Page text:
I’ve been fortunate to have known Debbie Beasley most of my life. As a kid growing up in Danville, Indiana, a trip to Beasley's Orchard was a family tradition.
When I got into high school, I became friends with Lyra (Aichinger) Baitis, Debbie’s oldest daughter. There were bonfires at the orchard, hayrides, fundraisers and of course the apple cider and the apple dumplings.
As a matter of fact, cider and dumplings play a significant role in where I am today.
We received word along with the rest of our community of Debbie’s unexpected passing last week during a vacation to Aspen, Colo. To say we were deeply saddened is an understatement. Many tears were shed, and prayers lifted for her family.
If our organization had a Mom, it would be Debbie. Without her, the Hendricks County Tourism Commission would not be what we are today. Debbie was part of a group that advocated for the implementation of the innkeeper’s tax in Hendricks County, and was appointed as one of the original members of the Hendricks County Tourism Commission in 1998.
At the time, Hendricks County was awaiting the development of a theme park and Debbie shared the table with hotel sales staff, theme park executives and racetrack managers. As a small agritourism business owner operating a family business, she consistently steered the promotion and marketing of the county to include not only those big names but ensured that family-owned, local business was well represented and supported by our organization. That mandate lives on in our mission and vision today.
In 2002, I was approached by the Tourism Commission and asked to consider joining the organization. As with any new agency, the team was small and still determining the best course of action to grow tourism in Hendricks County. To be honest, I was wary. I had a good job in the private sector and coming here would be a pay cut which does not appeal to many 26-year-olds.
I met with the staff. I met with several Commission members. But I still wasn’t convinced. So, I headed to the barn and spent an evening with Debbie baking apple dumplings and mulling cider on a weeknight in October getting ready for the busy weekend.
We baked and stirred for nearly two hours. Debbie moved with an ease around that kitchen in the barn as if it was an extension of her family home. She spoke of the farm as a living, breathing environment to be appreciated by everyone – families, school groups, motorcoaches and of course her friends and neighbors in the community.
She was doing tourism long before tourism was a word in Hendricks County. She created a place people wanted to visit. And when they did, they decided maybe they’d want to live here. And some of those visitors went on to open businesses and invest in our community.
Debbie shared with me what she envisioned for the future of Hendricks County – and that vision matched up with mine. She spoke the truth, even if it wasn’t pretty and difficult to hear, and she spoke with her heart.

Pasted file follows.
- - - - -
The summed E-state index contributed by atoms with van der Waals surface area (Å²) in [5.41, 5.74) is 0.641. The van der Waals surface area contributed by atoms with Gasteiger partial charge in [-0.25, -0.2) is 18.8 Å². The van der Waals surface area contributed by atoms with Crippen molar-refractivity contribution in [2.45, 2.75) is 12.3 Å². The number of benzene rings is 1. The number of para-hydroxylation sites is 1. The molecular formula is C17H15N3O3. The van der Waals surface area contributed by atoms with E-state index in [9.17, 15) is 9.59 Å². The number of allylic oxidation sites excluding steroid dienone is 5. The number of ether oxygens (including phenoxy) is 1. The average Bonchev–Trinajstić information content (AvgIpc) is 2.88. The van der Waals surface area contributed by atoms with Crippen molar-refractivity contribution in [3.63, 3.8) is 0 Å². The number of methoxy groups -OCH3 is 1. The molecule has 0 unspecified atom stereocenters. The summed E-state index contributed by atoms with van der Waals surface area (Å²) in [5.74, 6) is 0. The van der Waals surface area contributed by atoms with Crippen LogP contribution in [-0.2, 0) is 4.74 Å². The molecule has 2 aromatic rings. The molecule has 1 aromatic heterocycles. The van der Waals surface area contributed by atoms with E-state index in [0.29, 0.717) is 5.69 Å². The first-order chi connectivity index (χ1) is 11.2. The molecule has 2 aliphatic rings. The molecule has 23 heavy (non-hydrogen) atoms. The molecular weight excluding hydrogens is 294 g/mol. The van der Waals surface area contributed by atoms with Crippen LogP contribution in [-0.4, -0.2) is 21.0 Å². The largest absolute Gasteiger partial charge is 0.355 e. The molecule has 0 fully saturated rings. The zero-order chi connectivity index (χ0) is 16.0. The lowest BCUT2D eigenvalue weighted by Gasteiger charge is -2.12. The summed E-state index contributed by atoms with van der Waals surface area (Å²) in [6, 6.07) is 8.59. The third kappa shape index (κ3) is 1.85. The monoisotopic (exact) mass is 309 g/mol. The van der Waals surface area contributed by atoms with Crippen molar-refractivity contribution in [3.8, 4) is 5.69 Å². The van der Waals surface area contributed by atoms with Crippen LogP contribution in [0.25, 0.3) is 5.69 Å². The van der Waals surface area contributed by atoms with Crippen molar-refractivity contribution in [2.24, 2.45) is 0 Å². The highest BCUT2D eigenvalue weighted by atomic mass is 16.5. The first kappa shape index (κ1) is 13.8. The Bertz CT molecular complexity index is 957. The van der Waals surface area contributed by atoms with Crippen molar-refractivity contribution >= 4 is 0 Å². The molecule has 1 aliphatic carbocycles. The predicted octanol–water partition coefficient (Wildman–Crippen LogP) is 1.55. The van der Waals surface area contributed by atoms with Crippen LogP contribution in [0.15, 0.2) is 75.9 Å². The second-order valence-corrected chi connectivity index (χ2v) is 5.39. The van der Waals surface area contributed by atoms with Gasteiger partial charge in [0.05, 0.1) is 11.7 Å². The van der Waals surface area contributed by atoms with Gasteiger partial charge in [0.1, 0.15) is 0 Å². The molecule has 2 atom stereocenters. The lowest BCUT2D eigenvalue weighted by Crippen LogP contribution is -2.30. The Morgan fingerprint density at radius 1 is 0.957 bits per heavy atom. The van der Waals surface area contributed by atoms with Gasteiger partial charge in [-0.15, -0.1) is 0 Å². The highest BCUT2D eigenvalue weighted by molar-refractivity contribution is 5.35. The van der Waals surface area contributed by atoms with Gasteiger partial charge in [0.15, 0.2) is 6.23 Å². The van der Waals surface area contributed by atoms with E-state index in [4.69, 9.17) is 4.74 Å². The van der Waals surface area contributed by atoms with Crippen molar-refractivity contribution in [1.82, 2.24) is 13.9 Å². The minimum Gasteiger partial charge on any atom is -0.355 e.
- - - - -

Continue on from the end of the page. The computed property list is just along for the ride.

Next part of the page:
I accepted the job the next day.
Through the years when we had a one-on-one meeting, we would meet at her house. I’d go over and she would make me lunch, and we’d talk. I always knew she’d have a home-cooked meal for me any time day or night.
Those early years were rough. Politics aren’t fun and people were mean. As a female, she helped me to understand that yes, things can be a little harder. But the reward is that much greater in the end.
Debbie continued to serve on the Commission until 2009. She held every leadership position in the group – President, Vice President, Secretary, Treasurer, Committee Chair and more. She stayed involved, and in 2016 was featured as one of Indiana’s Faces of Tourism with the Indiana Tourism Association, which you can view here.
The day Debbie attended her last Tourism Commission meeting in an official capacity she was awarded the Distinguished Hoosier Award from then-Gov. Mitch Daniels. She served over 10 years and was the longest tenured original member.
To be honest, I’m not sure she was all that excited about it. It wasn’t about the awards. She was more excited to talk about her daughter-in-law Jill who was taking over her seat on the Commission, and to tell me more about the grandkids. It was always about her family, her friends and her community that connected it all together.
Services will be this weekend and more information can be found online. I encourage you to sign the online guest book with your memories of visits to Beasley’s Orchard over the years.
I’m grateful to have known Debbie through the years, and I’m grateful for her mentorship, her friendship and her leadership. We are confident her legacy will live on through the many lives she touched with her generosity, her humor and of course – those apple dumplings and apple cider.